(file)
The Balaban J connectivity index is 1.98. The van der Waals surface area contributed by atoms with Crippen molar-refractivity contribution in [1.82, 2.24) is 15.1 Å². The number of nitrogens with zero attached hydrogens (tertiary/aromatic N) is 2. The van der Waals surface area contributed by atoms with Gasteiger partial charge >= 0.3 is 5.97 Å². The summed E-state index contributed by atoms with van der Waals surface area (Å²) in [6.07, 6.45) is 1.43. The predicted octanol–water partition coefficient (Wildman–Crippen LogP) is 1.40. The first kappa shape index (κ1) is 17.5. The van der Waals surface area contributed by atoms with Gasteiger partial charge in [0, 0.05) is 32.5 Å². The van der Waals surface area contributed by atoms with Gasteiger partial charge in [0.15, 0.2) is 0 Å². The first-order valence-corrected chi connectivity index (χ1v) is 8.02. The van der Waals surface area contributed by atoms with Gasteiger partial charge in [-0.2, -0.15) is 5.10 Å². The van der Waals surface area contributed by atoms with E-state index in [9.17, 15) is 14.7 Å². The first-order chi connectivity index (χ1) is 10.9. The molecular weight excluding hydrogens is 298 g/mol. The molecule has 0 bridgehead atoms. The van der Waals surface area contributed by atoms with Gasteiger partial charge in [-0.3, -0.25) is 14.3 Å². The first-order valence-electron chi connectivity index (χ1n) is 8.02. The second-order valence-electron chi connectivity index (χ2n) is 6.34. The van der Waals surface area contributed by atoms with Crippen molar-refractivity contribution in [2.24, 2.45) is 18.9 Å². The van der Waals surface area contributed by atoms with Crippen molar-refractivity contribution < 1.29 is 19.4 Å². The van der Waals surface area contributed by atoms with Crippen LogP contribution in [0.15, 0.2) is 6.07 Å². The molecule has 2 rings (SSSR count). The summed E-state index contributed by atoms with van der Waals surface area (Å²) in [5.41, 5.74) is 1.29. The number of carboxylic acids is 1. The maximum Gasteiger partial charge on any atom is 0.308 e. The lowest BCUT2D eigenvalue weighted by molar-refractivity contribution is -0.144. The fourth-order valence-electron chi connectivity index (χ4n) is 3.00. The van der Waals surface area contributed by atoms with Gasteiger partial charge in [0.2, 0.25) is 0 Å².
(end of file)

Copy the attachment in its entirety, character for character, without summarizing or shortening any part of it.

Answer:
The Balaban J connectivity index is 1.98. The van der Waals surface area contributed by atoms with Crippen molar-refractivity contribution in [1.82, 2.24) is 15.1 Å². The number of nitrogens with zero attached hydrogens (tertiary/aromatic N) is 2. The van der Waals surface area contributed by atoms with Gasteiger partial charge >= 0.3 is 5.97 Å². The summed E-state index contributed by atoms with van der Waals surface area (Å²) in [6.07, 6.45) is 1.43. The predicted octanol–water partition coefficient (Wildman–Crippen LogP) is 1.40. The first kappa shape index (κ1) is 17.5. The van der Waals surface area contributed by atoms with Gasteiger partial charge in [0, 0.05) is 32.5 Å². The van der Waals surface area contributed by atoms with Gasteiger partial charge in [0.15, 0.2) is 0 Å². The first-order valence-corrected chi connectivity index (χ1v) is 8.02. The van der Waals surface area contributed by atoms with Gasteiger partial charge in [-0.2, -0.15) is 5.10 Å². The van der Waals surface area contributed by atoms with E-state index in [9.17, 15) is 14.7 Å². The first-order chi connectivity index (χ1) is 10.9. The molecular weight excluding hydrogens is 298 g/mol. The molecule has 0 bridgehead atoms. The van der Waals surface area contributed by atoms with Gasteiger partial charge in [-0.3, -0.25) is 14.3 Å². The first-order valence-electron chi connectivity index (χ1n) is 8.02. The second-order valence-electron chi connectivity index (χ2n) is 6.34. The van der Waals surface area contributed by atoms with Crippen molar-refractivity contribution in [2.24, 2.45) is 18.9 Å². The van der Waals surface area contributed by atoms with Crippen molar-refractivity contribution < 1.29 is 19.4 Å². The van der Waals surface area contributed by atoms with Crippen LogP contribution in [0.15, 0.2) is 6.07 Å². The molecule has 2 rings (SSSR count). The summed E-state index contributed by atoms with van der Waals surface area (Å²) in [5.41, 5.74) is 1.29. The number of carboxylic acids is 1. The maximum Gasteiger partial charge on any atom is 0.308 e. The lowest BCUT2D eigenvalue weighted by molar-refractivity contribution is -0.144. The fourth-order valence-electron chi connectivity index (χ4n) is 3.00. The van der Waals surface area contributed by atoms with Gasteiger partial charge in [0.2, 0.25) is 0 Å².